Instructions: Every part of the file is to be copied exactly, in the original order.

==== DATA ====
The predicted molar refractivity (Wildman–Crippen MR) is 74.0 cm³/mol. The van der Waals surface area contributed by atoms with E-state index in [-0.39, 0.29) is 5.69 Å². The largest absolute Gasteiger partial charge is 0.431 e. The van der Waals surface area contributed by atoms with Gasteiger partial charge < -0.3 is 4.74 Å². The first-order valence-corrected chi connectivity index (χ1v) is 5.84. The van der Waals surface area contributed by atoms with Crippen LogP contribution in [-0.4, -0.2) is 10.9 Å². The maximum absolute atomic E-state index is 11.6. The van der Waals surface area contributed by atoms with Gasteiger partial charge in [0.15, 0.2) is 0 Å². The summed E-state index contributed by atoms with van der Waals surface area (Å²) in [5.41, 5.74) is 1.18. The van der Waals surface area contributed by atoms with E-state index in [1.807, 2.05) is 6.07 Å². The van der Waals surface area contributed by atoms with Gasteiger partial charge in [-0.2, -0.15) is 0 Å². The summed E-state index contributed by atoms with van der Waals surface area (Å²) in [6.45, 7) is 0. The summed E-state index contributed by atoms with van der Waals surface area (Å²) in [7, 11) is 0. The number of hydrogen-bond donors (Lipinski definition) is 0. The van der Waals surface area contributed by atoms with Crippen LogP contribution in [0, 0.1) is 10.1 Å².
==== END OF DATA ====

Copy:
The predicted molar refractivity (Wildman–Crippen MR) is 74.0 cm³/mol. The van der Waals surface area contributed by atoms with E-state index in [-0.39, 0.29) is 5.69 Å². The largest absolute Gasteiger partial charge is 0.431 e. The van der Waals surface area contributed by atoms with Gasteiger partial charge < -0.3 is 4.74 Å². The first-order valence-corrected chi connectivity index (χ1v) is 5.84. The van der Waals surface area contributed by atoms with Crippen LogP contribution in [-0.4, -0.2) is 10.9 Å². The maximum absolute atomic E-state index is 11.6. The van der Waals surface area contributed by atoms with Gasteiger partial charge in [0.15, 0.2) is 0 Å². The summed E-state index contributed by atoms with van der Waals surface area (Å²) in [5.41, 5.74) is 1.18. The van der Waals surface area contributed by atoms with E-state index in [1.807, 2.05) is 6.07 Å². The van der Waals surface area contributed by atoms with Gasteiger partial charge in [-0.2, -0.15) is 0 Å². The summed E-state index contributed by atoms with van der Waals surface area (Å²) in [6.45, 7) is 0. The summed E-state index contributed by atoms with van der Waals surface area (Å²) in [7, 11) is 0. The number of hydrogen-bond donors (Lipinski definition) is 0. The van der Waals surface area contributed by atoms with Crippen LogP contribution in [0, 0.1) is 10.1 Å².